marți, 15 aprilie 2008

Changing identities during spiritual travel

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Everyone knows what it is like to be embodied living in the physical world from day to day. In what ways does the individual's identity, self-concept, and body image vary during spiritual travel?
One fascinating aspect of spiritual travel is the ability to shift from one's normal body image to a different form. Taking on an identity or form different from one's normal body image happens on occasion during spiritual travel.
It sometimes happens spontaneously and advanced practitioners can probably choose to create a new body image through visualization. Some claim that those who reside in the more ethereal places seem to use this ability to change shape as a form of artistic creativity. They are said to be able change bodies the way we in the material world change clothes.
An example of a change in body image can be found in the section on shape-shifting at this site.
However, it is more common to find one's self with little or no bodily sensation thus creating the sense of having no body at all than to shift shapes.
One of the basic lessons learned during spiritual travel is that the soul can take many forms and identities when outside the body. However one generic thing that happens repeatedly is the soul or individual becomes a kind of energy or vibration. The qualities of this difficult to describe "energy based identity" differ much like the varying qualities of color and texture differ on the surface of a body of water such as a lake. The surface of the water changes so much depending on the kind of wind and the quality of the natural light as it reflects off the surface.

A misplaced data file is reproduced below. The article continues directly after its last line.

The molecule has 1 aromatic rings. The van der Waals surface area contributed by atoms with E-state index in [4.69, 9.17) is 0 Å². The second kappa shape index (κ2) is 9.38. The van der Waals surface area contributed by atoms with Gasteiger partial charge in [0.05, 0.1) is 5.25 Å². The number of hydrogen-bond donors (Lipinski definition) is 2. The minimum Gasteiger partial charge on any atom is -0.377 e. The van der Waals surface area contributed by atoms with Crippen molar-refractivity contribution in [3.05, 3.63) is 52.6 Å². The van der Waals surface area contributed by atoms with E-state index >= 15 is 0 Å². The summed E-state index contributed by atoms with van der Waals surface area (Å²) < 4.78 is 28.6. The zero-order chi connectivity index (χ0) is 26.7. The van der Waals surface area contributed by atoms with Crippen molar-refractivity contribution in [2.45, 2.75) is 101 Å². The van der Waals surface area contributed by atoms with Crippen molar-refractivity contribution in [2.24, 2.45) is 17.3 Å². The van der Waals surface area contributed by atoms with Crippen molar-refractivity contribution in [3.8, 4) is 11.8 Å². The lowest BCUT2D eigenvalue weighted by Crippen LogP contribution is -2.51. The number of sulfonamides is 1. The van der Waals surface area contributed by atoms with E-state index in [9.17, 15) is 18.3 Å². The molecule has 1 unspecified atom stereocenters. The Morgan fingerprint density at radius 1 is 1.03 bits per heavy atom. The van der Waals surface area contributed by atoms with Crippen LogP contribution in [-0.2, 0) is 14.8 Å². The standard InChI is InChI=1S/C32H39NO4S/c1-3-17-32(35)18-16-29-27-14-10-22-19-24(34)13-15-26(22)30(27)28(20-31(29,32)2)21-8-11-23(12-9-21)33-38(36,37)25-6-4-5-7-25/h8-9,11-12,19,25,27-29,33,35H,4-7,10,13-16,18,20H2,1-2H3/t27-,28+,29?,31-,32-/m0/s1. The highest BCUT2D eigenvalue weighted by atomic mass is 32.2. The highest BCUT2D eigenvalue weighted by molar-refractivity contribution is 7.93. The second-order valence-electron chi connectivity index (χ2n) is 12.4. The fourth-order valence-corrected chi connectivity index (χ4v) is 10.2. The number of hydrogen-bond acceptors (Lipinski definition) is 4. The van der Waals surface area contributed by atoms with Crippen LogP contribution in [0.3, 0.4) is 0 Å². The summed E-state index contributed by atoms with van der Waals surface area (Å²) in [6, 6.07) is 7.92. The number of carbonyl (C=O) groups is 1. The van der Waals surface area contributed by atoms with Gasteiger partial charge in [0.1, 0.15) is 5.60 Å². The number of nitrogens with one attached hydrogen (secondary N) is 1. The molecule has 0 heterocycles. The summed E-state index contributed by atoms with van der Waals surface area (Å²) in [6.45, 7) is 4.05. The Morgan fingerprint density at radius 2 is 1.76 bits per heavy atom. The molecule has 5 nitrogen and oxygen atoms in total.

Raymond Moody talks briefly about these alterations in body image that occur during near-death experience:
I have heard this new body described in many different terms, but one may readily see that much the same idea is being formulated in each case. Words and phrases which have been used by various subjects include a mist, a cloud, smoke-like, a vapor, transparent, a cloud of colors, wispy, an energy pattern, and others which express similar meanings. Raymond Moody, Jr. M.D., Life After Life, (Harrisburg, PA: Stackpole Books, 1976), p 50 However, it is important to remember that those undergoing a near-death experience are usually experiencing out-of-body states for the first time. The above terms are descriptive of how such persons felt immediately after their accident or injury when they first found themselves outside their physical body. Spiritual travelers are likely to experience a wider variety of identities than those described as occurring during near-death experience.
Generally, this kind of experience is very important for the following reason. Once the individual gets acquainted with this unusual way of being during spiritual travel, it is not such a big step to mysticism since once the soul becomes aware of its own energetic nature and essence, it can approach the mystical areas of light and sound with a sense of relatedness. One form of energy is not so easily alienated by another form of energy, whether in the form of another disembodied individual or a vast ocean of light or sound. This is one way in which spiritual travel in the psychic areas prepares the individual soul for its encounter with ultimate Truth or God.
There are many who write on the subjects of mysticism and meditation who talk of the illusion of separateness, and how true spirituality consists of overcoming this illusion. However, when the individual's consciousness is focused within the body, the barriers which account for this feeling of separation are solid and substantial. It is during out-of-body experience that the self becomes permeable and can merge partially or fully with other forms of consciousness and states of being.
In whatever form the individual takes as he or she experiments, the freedom to vary one's bodily form and identity can be one of the beautiful and fascinating aspects of spiritual travel.

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